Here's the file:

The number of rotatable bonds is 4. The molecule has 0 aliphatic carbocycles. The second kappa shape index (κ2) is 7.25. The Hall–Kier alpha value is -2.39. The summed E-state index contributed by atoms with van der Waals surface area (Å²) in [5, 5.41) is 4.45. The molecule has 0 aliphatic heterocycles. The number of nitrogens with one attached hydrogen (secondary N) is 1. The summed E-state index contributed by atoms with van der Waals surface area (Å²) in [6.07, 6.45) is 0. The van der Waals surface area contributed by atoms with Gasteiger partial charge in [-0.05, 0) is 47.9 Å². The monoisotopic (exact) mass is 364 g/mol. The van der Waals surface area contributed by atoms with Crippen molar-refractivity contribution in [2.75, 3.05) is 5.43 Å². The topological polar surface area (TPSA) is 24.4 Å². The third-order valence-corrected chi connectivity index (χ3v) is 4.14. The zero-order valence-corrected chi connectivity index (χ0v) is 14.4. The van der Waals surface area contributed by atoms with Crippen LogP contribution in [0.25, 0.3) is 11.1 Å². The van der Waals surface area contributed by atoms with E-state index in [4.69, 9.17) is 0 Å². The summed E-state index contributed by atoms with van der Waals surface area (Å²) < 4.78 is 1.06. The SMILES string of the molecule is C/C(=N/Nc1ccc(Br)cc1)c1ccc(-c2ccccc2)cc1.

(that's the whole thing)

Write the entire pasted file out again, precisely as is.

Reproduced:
The number of rotatable bonds is 4. The molecule has 0 aliphatic carbocycles. The second kappa shape index (κ2) is 7.25. The Hall–Kier alpha value is -2.39. The summed E-state index contributed by atoms with van der Waals surface area (Å²) in [5, 5.41) is 4.45. The molecule has 0 aliphatic heterocycles. The number of nitrogens with one attached hydrogen (secondary N) is 1. The summed E-state index contributed by atoms with van der Waals surface area (Å²) in [6.07, 6.45) is 0. The van der Waals surface area contributed by atoms with Gasteiger partial charge in [-0.05, 0) is 47.9 Å². The monoisotopic (exact) mass is 364 g/mol. The van der Waals surface area contributed by atoms with Crippen molar-refractivity contribution in [2.75, 3.05) is 5.43 Å². The topological polar surface area (TPSA) is 24.4 Å². The third-order valence-corrected chi connectivity index (χ3v) is 4.14. The zero-order valence-corrected chi connectivity index (χ0v) is 14.4. The van der Waals surface area contributed by atoms with Crippen LogP contribution in [0.25, 0.3) is 11.1 Å². The van der Waals surface area contributed by atoms with E-state index in [4.69, 9.17) is 0 Å². The summed E-state index contributed by atoms with van der Waals surface area (Å²) < 4.78 is 1.06. The SMILES string of the molecule is C/C(=N/Nc1ccc(Br)cc1)c1ccc(-c2ccccc2)cc1.